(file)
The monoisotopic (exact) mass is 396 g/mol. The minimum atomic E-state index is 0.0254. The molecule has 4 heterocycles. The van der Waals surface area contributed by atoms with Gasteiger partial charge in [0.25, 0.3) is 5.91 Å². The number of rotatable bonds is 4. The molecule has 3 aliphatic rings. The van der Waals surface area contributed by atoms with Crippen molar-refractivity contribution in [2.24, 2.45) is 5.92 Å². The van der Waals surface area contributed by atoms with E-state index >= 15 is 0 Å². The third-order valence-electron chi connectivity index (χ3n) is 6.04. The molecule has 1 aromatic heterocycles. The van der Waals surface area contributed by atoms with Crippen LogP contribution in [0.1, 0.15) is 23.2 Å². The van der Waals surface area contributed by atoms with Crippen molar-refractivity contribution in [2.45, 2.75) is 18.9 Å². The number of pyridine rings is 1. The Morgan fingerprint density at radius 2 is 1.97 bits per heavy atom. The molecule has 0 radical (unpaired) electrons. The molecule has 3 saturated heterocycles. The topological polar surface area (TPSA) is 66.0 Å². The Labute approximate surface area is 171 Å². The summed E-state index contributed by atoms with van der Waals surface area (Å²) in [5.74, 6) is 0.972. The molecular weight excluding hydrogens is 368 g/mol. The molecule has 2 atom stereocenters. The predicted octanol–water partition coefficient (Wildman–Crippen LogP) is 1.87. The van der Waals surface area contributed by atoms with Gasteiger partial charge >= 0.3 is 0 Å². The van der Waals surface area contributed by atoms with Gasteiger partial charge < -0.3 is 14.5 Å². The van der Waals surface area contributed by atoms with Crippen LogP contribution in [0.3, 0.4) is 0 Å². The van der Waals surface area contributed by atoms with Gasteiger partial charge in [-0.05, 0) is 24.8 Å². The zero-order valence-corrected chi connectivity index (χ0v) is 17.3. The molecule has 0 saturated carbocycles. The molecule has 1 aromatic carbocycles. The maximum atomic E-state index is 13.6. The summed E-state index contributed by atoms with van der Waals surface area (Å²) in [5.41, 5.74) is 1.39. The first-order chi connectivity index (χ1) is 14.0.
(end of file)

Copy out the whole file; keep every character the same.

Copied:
The monoisotopic (exact) mass is 396 g/mol. The minimum atomic E-state index is 0.0254. The molecule has 4 heterocycles. The van der Waals surface area contributed by atoms with Gasteiger partial charge in [0.25, 0.3) is 5.91 Å². The number of rotatable bonds is 4. The molecule has 3 aliphatic rings. The van der Waals surface area contributed by atoms with Crippen molar-refractivity contribution in [2.24, 2.45) is 5.92 Å². The van der Waals surface area contributed by atoms with E-state index >= 15 is 0 Å². The third-order valence-electron chi connectivity index (χ3n) is 6.04. The molecule has 1 aromatic heterocycles. The van der Waals surface area contributed by atoms with Crippen LogP contribution in [0.1, 0.15) is 23.2 Å². The van der Waals surface area contributed by atoms with Crippen molar-refractivity contribution in [2.45, 2.75) is 18.9 Å². The number of pyridine rings is 1. The Morgan fingerprint density at radius 2 is 1.97 bits per heavy atom. The molecule has 0 radical (unpaired) electrons. The molecule has 3 saturated heterocycles. The topological polar surface area (TPSA) is 66.0 Å². The Labute approximate surface area is 171 Å². The summed E-state index contributed by atoms with van der Waals surface area (Å²) in [5.74, 6) is 0.972. The molecular weight excluding hydrogens is 368 g/mol. The molecule has 2 atom stereocenters. The predicted octanol–water partition coefficient (Wildman–Crippen LogP) is 1.87. The van der Waals surface area contributed by atoms with Gasteiger partial charge >= 0.3 is 0 Å². The van der Waals surface area contributed by atoms with Gasteiger partial charge < -0.3 is 14.5 Å². The van der Waals surface area contributed by atoms with Crippen LogP contribution in [0.3, 0.4) is 0 Å². The van der Waals surface area contributed by atoms with Gasteiger partial charge in [-0.05, 0) is 24.8 Å². The zero-order valence-corrected chi connectivity index (χ0v) is 17.3. The molecule has 0 saturated carbocycles. The molecule has 1 aromatic carbocycles. The maximum atomic E-state index is 13.6. The summed E-state index contributed by atoms with van der Waals surface area (Å²) in [5.41, 5.74) is 1.39. The first-order chi connectivity index (χ1) is 14.0.